‘You destroyed him,’ Reyna said. ‘You turned him into a ghost. And, yes, it reminded me of what happened to my father.’
‘I didn’t mean to scare you,’ Nico said bitterly. ‘I didn’t mean to … to poison another friendship. I’m sorry.’
Reyna studied his face. ‘Nico, I have to admit, the first day you were unconscious, I didn’t know what to think or feel. What you did was hard to watch … hard to process.’
Coach Hedge chewed on a stick. ‘I gotta agree with the girl on this one, kid. Smashing somebody’s head in with a baseball bat, that’s one thing. But ghostifying that creep? That was some dark stuff.’
Nico expected to feel angry – to shout at them for trying to judge him. That’s what he normally did.
But his anger wouldn’t materialize. He still felt plenty of rage towards Bryce Lawrence, and Gaia and the giants. He wanted to find the augur Octavian and strangle him with his chain belt. But he wasn’t mad at Reyna or the coach.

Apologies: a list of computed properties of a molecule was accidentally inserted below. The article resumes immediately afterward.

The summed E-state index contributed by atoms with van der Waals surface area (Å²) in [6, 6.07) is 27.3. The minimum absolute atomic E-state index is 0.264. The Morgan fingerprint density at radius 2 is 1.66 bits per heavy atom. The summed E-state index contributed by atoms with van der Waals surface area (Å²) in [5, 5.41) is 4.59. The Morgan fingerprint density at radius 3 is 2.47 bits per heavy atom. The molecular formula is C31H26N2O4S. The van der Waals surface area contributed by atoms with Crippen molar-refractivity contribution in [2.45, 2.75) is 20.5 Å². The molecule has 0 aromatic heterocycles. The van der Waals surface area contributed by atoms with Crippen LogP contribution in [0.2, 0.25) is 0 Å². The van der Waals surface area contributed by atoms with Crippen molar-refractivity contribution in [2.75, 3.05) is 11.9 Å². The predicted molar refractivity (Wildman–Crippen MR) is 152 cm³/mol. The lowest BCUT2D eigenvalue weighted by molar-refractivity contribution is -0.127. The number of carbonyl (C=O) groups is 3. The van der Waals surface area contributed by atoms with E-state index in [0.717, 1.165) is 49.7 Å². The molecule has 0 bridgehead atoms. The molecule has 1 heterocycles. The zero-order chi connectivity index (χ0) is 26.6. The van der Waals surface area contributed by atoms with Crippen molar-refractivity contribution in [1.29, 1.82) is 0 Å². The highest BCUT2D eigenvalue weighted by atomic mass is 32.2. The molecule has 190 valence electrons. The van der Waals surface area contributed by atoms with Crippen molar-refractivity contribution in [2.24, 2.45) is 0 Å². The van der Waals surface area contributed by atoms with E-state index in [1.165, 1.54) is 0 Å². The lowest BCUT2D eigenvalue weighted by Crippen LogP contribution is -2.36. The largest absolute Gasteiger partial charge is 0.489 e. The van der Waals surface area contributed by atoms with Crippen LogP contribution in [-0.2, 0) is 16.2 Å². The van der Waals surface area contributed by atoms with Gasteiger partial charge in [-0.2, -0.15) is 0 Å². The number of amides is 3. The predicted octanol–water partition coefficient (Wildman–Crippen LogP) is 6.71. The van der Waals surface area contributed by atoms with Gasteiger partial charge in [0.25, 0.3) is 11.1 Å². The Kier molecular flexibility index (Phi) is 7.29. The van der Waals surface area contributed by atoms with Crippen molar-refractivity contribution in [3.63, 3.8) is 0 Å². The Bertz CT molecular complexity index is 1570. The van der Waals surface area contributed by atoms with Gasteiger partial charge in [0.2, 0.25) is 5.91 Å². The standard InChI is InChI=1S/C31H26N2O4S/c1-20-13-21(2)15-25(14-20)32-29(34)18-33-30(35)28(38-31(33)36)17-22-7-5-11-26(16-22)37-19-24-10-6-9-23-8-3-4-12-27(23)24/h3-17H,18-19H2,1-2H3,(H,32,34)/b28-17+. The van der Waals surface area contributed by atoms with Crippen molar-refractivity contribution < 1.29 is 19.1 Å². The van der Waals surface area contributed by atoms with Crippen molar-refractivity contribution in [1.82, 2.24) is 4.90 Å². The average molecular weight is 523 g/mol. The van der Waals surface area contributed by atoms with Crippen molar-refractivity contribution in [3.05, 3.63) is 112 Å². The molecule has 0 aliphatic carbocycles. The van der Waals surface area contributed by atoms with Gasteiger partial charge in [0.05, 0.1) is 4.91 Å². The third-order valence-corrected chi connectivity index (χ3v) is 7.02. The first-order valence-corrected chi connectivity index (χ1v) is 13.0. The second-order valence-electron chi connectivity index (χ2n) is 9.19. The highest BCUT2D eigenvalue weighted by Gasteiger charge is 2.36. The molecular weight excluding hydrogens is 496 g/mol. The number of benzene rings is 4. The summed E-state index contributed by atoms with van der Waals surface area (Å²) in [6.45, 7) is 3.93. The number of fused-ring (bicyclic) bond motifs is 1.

‘Why did you bring me back?’ he asked. ‘You knew I couldn’t help you any more. You should’ve found another way to keep going with the statue. But you wasted three days watching over me. Why?’
Coach Hedge snorted. ‘You’re part of the team, you idiot. We’re not going to leave you behind.’
‘It’s more than that.’ Reyna rested her hand on Nico’s. ‘While you were asleep, I did a lot of thinking. What I told you about my father … I’d never shared that with anyone. I guess I knew you were the right person to confide in. You lifted some of my burden. I trust you, Nico.’